Pawlenty: We Need Curriculum that Fees Like Call of Duty 3

March 9, 2011 -

Speaking at Iowa State University this week, Minnesota Gov. Tim Pawlenty (R) said that one of the best ways to deal with the ever-escalating costs of a higher education might be found in video games and technology. Pawlenty is on the stump because - many believe - he will take a run at becoming president in 2012. Pawlenty mentioned remote learning during a brief question & answer session with ISU Republicans. His answer was in response to a question about how he reconciles his goal of improving education with spending cuts.

"Let’s say you can scale the best Econ 101 lecture and not a lecture, not some guy standing in a room lecturing but let’s say it has all the sights and sounds and video and visual components of Call of Duty 3, but now it’s Econ 101. Or instead of learning about WW II, you’re fighting in WW II."

He argued that students could access curriculum available from any university in the world online, for a fraction of the cost of attending a traditional university course. He added that Minnesota spent billions of dollars on university buildings, paid salaries, pensions and more to support the state’s educational system. Pawlenty also suggested that the private sector might do a better job of providing a digital curriculum without the cost of public infrastructure and staff.

It's an interesting concept, but the devil is usually in the details.

Pawlenty added that technology would not replace traditional universities, because students need socialization and sports teams.

Source: Des Moines Register


Comments

Re: Pawlenty: We Need Curriculum that Fees Like Call of ...

Former Governor Pawlenty.  Mark Dayton is the new Guv.

 

Pawlenty actually attends my church.  Met him after services a couple of times.  Nice guy and all, but I question some of his political motivations.  The one I've talked to doesn't always mesh with the one I see on the "vidya screen."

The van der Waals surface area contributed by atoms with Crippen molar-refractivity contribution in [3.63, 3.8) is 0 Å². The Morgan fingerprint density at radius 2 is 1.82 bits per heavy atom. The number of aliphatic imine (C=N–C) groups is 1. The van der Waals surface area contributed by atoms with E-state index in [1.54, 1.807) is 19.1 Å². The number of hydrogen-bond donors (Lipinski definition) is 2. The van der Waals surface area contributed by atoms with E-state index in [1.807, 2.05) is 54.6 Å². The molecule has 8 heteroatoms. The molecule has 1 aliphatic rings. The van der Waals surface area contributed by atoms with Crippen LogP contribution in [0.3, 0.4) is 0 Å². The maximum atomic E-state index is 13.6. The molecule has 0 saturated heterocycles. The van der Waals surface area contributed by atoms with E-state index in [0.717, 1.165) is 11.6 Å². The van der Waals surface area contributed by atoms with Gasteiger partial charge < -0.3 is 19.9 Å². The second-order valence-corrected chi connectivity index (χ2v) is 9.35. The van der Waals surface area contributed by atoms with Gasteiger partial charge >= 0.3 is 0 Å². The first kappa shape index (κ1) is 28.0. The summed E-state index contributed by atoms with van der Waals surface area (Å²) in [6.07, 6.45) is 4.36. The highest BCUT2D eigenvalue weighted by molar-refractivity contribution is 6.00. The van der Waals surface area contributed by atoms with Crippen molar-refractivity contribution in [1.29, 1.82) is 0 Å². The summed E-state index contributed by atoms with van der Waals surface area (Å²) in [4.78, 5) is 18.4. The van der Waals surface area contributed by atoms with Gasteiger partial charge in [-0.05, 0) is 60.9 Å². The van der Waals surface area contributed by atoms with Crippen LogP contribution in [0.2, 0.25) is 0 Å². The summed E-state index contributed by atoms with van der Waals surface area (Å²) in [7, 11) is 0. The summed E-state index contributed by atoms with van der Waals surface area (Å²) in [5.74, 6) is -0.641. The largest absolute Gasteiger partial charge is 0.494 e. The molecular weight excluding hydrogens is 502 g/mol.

And for the record, I think Pawlenty signed the "fine the buyer" bill because vetoing a bill that one of his colleagues wrote would likely kill his career.  Especially when he's rallied for the author and vice versa.  I don't go to the same services as him anymore, and talking politics in church is just bad form.  So I haven't had the opportunity to speak my mind on this with him.

I'd love to continue debate on the state of MN politics with anyone interested, but this comment board is likely not the best place to do so.

Re: Pawlenty: We Need Curriculum that Fees Like Call of ...

Wasn't Pawlenty the governor who signed Minnesota's game bill into law? That's kept me from supporting him thus far.

Re: Pawlenty: We Need Curriculum that Fees Like Call of ...

Yes, the good old "fine the buyer" law.

 

Andrew Eisen

 
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MaskedPixelanteAnother round of Night Dive teasing and promising turns out to be stupid edutainment games. Thanks for wasting all our time, guys. See you never.04/17/2014 - 3:44pm
Matthew WilsonAgain the consequences were not only foreseeable, but very likely. anyone who understood supply demand curvs knew that was going to happen. SF has been a econ/trade hub for the last hundred years.04/17/2014 - 2:45pm
Andrew EisenMixedPixelante - Would you like to expand on that?04/17/2014 - 2:43pm